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Spokane, Washington  Est. May 19, 1883
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Hoover twins power Mt. Spokane wrestling

Twin brothers Alec, bottom, and Andrew Hoover are state contenders for Mt. Spokane High School. (Dan Pelle / The Spokesman-Review)
Twin brothers Alec, bottom, and Andrew Hoover are state contenders for Mt. Spokane High School. (Dan Pelle / The Spokesman-Review)

Most of the time Mt. Spokane wrestling coach Travis Hughes can tell the Hoover twins apart.

If they groom their hair the same, though, seniors Alec and Andrew Hoover can fool their coach. Or wear the same color wrestling shoes. Hughes relies heavily at times on the different shoes.

During a first semester college-level government class, Alec and Andrew often switched seats. If the teacher addressed one by the other’s name, they played along and the teacher was none the wiser.

Teachers can’t distinguish the Hoovers by their homework either. Both carry 4.0 grade-point averages.

Alec concedes that Andrew is a tad smarter.

“He scores higher on important tests,” Alec said.

Andrew concedes that Alec is the better wrestler.

Alec captured a state championship last year and will challenge for a repeat. Andrew took third last year and is capable of claiming a state title this year.

Both have a lot of work ahead, though, to reach the top of the awards podium.

Alec is currently ranked second at 126 pounds behind another defending champ and league rival, Clai Quintanilla from North Central.

Andrew took third last year and is ranked fifth at 132.

Alec isn’t concerned about being behind Quintanilla. They hooked up for the first time in the semifinals at Tri-State where Quintanilla won 6-3. They’ll likely see each other at district and regionals and maybe at state.

“I just have to go out and wrestle my best,” Alec said. “I’ll wrestle whoever comes on the mat.”

Andrew wrestled Quintanilla in a dual last week and got pinned with about 10 seconds left in a competitive match. Andrew was trailing and tried a last-ditch shot that backfired.

The Hoovers believe they can challenge for state titles. So does their coach.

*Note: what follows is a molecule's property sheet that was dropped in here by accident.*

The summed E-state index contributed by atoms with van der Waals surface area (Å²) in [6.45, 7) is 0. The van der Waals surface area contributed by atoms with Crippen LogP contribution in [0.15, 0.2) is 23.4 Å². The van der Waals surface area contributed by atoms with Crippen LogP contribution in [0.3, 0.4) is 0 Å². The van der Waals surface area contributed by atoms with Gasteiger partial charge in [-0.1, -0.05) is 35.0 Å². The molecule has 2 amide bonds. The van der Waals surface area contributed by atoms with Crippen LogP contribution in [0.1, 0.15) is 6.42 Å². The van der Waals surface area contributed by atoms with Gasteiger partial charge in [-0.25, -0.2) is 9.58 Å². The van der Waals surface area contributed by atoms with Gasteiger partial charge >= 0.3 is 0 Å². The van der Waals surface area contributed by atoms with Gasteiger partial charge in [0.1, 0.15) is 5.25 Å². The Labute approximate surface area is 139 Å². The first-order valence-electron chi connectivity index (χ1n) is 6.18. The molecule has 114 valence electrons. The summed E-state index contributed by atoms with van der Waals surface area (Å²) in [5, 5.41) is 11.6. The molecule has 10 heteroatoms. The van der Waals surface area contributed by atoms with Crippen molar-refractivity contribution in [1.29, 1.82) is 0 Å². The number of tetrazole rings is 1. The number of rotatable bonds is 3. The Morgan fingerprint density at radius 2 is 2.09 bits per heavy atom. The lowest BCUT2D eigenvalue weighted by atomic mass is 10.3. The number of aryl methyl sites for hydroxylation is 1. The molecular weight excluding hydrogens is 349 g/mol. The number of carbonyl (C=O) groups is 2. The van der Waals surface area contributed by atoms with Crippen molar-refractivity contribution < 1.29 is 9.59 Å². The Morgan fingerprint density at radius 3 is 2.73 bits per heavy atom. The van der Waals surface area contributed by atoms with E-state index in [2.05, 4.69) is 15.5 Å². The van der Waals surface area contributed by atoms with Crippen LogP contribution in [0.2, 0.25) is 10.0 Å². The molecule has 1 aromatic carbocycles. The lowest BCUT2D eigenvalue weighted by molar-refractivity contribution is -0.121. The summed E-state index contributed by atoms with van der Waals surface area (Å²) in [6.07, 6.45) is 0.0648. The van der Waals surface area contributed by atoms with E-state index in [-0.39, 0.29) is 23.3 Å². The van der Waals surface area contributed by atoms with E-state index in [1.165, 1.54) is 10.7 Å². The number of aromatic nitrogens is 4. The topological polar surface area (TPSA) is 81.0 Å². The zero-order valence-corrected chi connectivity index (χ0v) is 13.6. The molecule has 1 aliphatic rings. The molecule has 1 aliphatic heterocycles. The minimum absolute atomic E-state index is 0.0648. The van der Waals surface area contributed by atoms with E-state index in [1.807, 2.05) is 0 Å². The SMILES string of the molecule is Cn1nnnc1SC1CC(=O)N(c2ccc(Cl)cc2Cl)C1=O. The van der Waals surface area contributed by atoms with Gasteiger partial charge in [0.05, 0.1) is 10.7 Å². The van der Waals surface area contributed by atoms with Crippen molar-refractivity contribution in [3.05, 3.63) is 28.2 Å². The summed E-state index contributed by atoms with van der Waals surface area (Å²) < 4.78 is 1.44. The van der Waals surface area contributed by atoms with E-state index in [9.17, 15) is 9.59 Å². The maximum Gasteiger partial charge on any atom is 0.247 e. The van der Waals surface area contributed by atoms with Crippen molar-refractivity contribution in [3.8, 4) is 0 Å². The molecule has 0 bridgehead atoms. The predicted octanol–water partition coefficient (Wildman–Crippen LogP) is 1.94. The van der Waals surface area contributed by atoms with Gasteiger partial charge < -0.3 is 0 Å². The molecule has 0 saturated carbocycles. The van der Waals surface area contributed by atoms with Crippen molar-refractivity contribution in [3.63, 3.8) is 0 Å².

“I probably believe that more than they do,” Hughes said. “Whether they do or not, they’ve been great for our program.”

The Wildcats were gathering to take a team picture at a practice last week and the Hoovers were doing what leaders do – getting the younger wrestlers to follow instructions for the picture.

They actually embraced being leaders last year because there was a vacuum in leadership.

A teammate was mopping the mats before practice and had just finished, leaving a pile of dust at one end of the mat.

“Don’t leave that there,” Alec said. “Make sure to come back and clean it up.”

“They’ve carried the team on their backs the last couple years,” Hughes said. “We’re going to miss them. They’ve been so low maintenance. You never have to ask them twice to do something.”

And because of their intelligence, they usually don’t make the same mistake twice on the mat.

They’ve been just one weight class apart most of their careers and the Hoovers usually go against each other in practice. But Hughes put a halt to it this year.

“I pulled them apart because it was shutting down their offense,” Hughes said.

They know each other’s moves so well, it was like they were in each other’s head.

“It is like wrestling yourself,” Alec said. “It’s sort of difficult.”

That’s true in so many ways. They finish each other’s thoughts often.

They’ve never wrestled in an official match in high school – although as sophomores they ended up at 120 for the postseason and both qualified for state.

Hughes will always remember what happened during the first round at state that year. One of the twins was set to wrestle and an opponent who was supposed to wrestle the other twin showed up. The twin pinned the opponent.

When the error was discovered, the opponent wrestled the other twin, who promptly won by pin too.

Alec is the oldest by 52 minutes.

“Andrew just took his time,” Alec said, smiling. “I was ready to go.”

They’ll be among Mt. Spokane’s valedictorians. They both have taken the SAT college-entrance test with Alec scoring 2040 and Andrew scoring 2080.

“Alec had a slightly better reading score by 20 points and I had a better writing score by 60,” Andrew said. “We had identical math scores.”

They’ve applied to many of the same colleges. Some NCAA Division III schools they’ve applied to offer wrestling. If they have the opportunity they’ll continue wrestling.

They won’t necessarily go to the same college, though.

“If Alec decides to go somewhere that I don’t want to go, that’s OK,” Andrew said. “At some point we have to go our separate ways and get on with life.”

“I wouldn’t say we’re inseparable but we do most things together,” Alec said.

Alec said they don’t have girlfriends but they’ve always joked it would be fun to date twins.

The Hoovers hope to lead Mt. Spokane to a state title. The Wildcats knocked off No. 1-ranked Kamiakin and second-ranked Edmonds-Woodway while winning the 3A division at Dream Duals last Saturday.

Kamiakin and E-W swapped spots in the rankings while Mt. Spokane remained third.

“It will all get worked out in the end,” Hughes said.

And if the Hoovers have a say, they’ll be in the middle of it. You just probably won’t be able to tell them apart.

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